• Are you happy to have a CRB/police record check? We have to protect our vulnerable communities. If you have a misdemeanour on your record, check if this affects your placement before signing up
  • Are you willing to adapt to local customs in order to fit in with a different culture? As Westerners some people think our approach is ‘ the right way’, ‘better’ or ‘more advanced’, when most often it is just different.  You will be expected to adapt to the local approach to fit in
  • Can you cope if things don’t go to plan? In development things can and most often do not go to plan. Unplanned holidays, strikes, weather, emergencies and people not turning up are just some of the things that can affect each day – and even the best of plans have got to be adapted. Flexibility is key in volunteering, and you will need to adapt to situations

If you think the answers to the above are yes, they we’d love to welcome you as a volunteer and find you an ideal placement.  If not, maybe the timing isn’t right and you can start a little closer to home first, by getting involved in something in your local community before venturing overseas? It is important to realise that as a volunteer you are there to help and work within an existing project that is staffed by local people in a local environment which will be very foreign to you.  Personal attributes that are good for a successful international volunteer are:

  • Listening skills
  • Adaptability and flexibility
  • Team working
  • Willingness to learn from others
  • Proactive nature
  • Understanding of others

Volunteering is exhilarating, life changing and rewarding but if you are not ready and haven’t thought it through it can be difficult, not just for you.  It will also affect other volunteers, project participants who have been waiting for your help, and people at home who will worry about you.  Sometimes it is just that you are not ready to volunteer, not that you shouldn’t volunteer.  By deferring for a year or volunteering in your local community you may be ready to become an international volunteer in the future. If you feel that now is the right time for you, we encourage you to contact our advisors to discuss what you’re looking for with them.  We’ve all volunteered before so we know what it’s like to plan a trip and any worries that you might be experiencing.  We can also help you decide what project is best for you based not only on your skills and experience but also on your past travel experience, your destination preferences, and any other requirements or preferences that you have.

Placement commitment

The work that we do wouldn’t be possible without wonderful volunteers like you!  We truly value the dedication and commitment that our volunteers work with on their projects.  In order to ensure the maximum benefit to our projects and your enjoyment of your project, there’s just a few things that we always like to make clear to our volunteers so that you can better understand our relationship with the communities we work with and your role within that. We pride ourselves on matching the right people to the right projects and the projects that we work with rely on us to make sure that we’re sending people with the required background and skills to help them with their work.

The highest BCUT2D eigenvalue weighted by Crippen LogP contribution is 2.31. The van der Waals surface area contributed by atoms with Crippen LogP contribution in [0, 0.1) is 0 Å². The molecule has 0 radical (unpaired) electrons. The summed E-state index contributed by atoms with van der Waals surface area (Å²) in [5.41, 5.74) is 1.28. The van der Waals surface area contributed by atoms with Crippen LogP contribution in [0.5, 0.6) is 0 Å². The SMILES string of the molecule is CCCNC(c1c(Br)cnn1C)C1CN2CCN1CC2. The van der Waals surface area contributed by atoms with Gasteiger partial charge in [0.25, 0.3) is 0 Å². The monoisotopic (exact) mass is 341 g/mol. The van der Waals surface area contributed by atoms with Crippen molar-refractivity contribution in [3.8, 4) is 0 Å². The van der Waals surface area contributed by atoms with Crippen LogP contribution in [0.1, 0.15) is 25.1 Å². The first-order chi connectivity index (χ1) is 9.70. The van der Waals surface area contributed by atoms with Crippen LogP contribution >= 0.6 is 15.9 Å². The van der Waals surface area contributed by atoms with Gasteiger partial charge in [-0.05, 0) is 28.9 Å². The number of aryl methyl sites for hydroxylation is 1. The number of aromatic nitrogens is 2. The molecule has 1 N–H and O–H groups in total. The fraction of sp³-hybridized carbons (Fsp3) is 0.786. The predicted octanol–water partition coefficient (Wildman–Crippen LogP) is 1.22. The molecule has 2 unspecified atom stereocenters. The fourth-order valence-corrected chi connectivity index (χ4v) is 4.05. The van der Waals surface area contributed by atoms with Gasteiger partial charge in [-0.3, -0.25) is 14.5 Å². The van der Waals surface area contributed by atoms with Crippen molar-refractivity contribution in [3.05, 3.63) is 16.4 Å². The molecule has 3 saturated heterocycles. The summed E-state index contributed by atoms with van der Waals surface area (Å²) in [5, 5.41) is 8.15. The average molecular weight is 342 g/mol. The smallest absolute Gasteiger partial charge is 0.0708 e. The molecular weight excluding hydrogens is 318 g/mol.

As a volunteer or intern with Kaya, you are not only representing yourself but you are representing us as an organisation, whilst on your project and even within the wider community.  This means that negative behaviour from our volunteers can affect our relationship with the projects that we work with, which may then in turn affect placements for future volunteers.  We therefore ask that you act with cultural sensitivity at all times, maintain an open mind and flexibility when working on your project, adhere to the standards set in your Kaya Code of Conduct and any standards set by the local team, and be polite and respectful to both the project teams and other volunteers.

It’s a privilege to be welcomed into another culture’s community to live and work alongside them – it should be treated as such! Part of this also involves remembering that as a volunteer or intern, you are making a commitment to your projects.  We do expect our volunteers to fulfill all of the time requirements on their placements and to turn up on time.  If you are doing a long-term placement and want to take a long weekend, this is sometimes possible but must be discussed with the local team and they need to agree to this.

Finally, it’s also very important to remember that you are volunteering to help a local project achieve its goals.  Sometimes this may mean helping out with some tasks that are a little different from what you were expecting to get involved with.  If anything like this does occur whilst you’re on your project, please do remember the reason that you signed up – to help your chosen project!  Try to work with openness and flexibility at all times as this is the best way to best help your project and also to gain the most fulfilling experience for yourself. If you remember these simple commitments, you’re sure to find that you build a meaningful connection with the community that you are working within and to make the most impact during your stay.